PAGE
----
JpGU-AGU Joint Meeting 2020

Presentation information

[E] Poster

A (Atmospheric and Hydrospheric Sciences ) » A-AS Atmospheric Sciences, Meteorology & Atmospheric Environment

[A-AS11] Aerosol impacts on air quality, climate system, and our society

convener:Teppei J Yasunari(Arctic Research Center, Hokkaido University), Kyu-Myong Kim(NASA Goddard Space Flight Center), Hongbin Yu(NASA Goddard Space Flight Center), Toshihiko Takemura(Research Institute for Applied Mechanics, Kyushu University)

[AAS11-P08] Development of SCALE-Chem and its application for regional simulation targeting on urban area and mountain area of Japan

*Makiko Nakata1, Mizuo Kajino2, Yousuke Sato3,4, Hisashi Yashiro5,4, Itaru Sano1, Sonoyo Mukai6 (1.Kindai University, 2.Meteorological Research Institute, 3.Faculty of Science, Department of Earth and Planetary Sciences, Hokkaido University, 4.RIKEN Center for Computational Science, 5.National Center for Environmental Studies, 6.The Kyoto College of Graduate Studies for Informatics)

Keywords:aerosol, ground observation, regional weather model

A chemical transport model (CTM) (Kajino et al., 2019) was implemented into a meteorological model; Scalable Computing for Advanced Library and Environment (SCALE; Nishizawa et al., 2015; Sato et al., 2015) for investigating the local scale transport of aerosol. The CTM coupled with SCALE (SCALE-Chem) enabled us to conduct numerical simulations with fine grid spacing (O(10 ~ 100 m)) enough to resolve the local scale phenomena contributing to the local scale transport of aerosols and chemical tracer. Using SCALE-Chem, we conducted the numerical simulation targeting on urban area of Osaka, Japan, and the validity of the SCALE-Chem was confirmed through the comparison between the aerosol optical thickness (AOT) and particulate matter measured by the observation campaign of Distributed Regional Aerosol Gridded Observation Networks (DRAGON) Osaka (Holben et al., 2018; Sano et al., 2016) and those simulated by SCALE-Chem. Figure 1 shows the DRAGON-Osaka site distribution. Our analyses indicated that SCALE-Chem successfully simulated the observed aerosol properties. As well as the simulation for the urban area of Osaka, we will conduct numerical simulations targeting on mountain area of Nagano Prefecture, Japan to investigate the contribution of the local aerosol and aerosols transported from continent to aerosols measured by the observational campaign of Joint work to the Aerosol Properties and process Simulations (J-ALPS).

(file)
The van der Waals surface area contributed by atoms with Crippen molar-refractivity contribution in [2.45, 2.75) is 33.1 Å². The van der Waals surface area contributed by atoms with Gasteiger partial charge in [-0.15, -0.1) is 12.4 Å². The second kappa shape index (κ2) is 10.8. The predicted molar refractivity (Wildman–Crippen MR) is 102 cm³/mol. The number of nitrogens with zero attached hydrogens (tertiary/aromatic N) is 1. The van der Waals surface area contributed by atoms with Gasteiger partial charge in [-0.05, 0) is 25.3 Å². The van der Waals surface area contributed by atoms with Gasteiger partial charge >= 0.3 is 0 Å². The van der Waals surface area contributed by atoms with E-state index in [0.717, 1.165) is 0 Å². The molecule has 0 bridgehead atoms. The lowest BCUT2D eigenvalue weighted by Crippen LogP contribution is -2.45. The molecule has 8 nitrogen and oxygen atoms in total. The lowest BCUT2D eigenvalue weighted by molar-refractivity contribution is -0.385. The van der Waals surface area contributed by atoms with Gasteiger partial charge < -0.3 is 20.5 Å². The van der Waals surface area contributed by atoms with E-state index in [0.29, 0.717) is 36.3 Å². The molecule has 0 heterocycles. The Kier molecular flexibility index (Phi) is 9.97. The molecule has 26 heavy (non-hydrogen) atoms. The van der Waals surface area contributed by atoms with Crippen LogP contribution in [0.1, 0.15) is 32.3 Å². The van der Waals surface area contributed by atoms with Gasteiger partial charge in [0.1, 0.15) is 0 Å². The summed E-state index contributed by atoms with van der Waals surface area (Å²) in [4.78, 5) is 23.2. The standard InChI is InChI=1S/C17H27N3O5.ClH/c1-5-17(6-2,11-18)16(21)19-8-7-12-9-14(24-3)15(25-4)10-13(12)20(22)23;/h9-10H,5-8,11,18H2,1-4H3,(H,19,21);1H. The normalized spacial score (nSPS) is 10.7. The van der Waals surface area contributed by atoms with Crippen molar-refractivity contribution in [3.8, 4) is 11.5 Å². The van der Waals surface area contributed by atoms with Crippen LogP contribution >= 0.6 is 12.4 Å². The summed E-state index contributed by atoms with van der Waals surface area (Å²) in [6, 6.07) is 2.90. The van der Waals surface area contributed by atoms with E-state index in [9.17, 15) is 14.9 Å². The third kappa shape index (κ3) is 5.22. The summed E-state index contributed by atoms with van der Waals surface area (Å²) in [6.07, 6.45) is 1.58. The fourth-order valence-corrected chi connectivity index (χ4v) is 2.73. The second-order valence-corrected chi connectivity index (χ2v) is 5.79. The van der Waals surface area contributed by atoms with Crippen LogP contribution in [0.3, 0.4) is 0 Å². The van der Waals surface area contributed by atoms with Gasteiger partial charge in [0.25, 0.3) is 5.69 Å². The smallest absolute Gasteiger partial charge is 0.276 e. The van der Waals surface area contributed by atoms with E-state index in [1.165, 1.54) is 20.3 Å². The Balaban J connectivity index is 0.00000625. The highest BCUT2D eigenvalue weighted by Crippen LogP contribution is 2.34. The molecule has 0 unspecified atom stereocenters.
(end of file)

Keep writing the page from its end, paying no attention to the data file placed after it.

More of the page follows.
Figure 1. These black circles indicate AERONET (Aerosol Robotic Network) station and these open circles indicate sites that sun photometers are put into place during a period of DRAGON field campaign. The extended figure shows DRAGON-Osaka site distribution. Osaka, Kobe, Kyoto, and Nara are located in very close each other.


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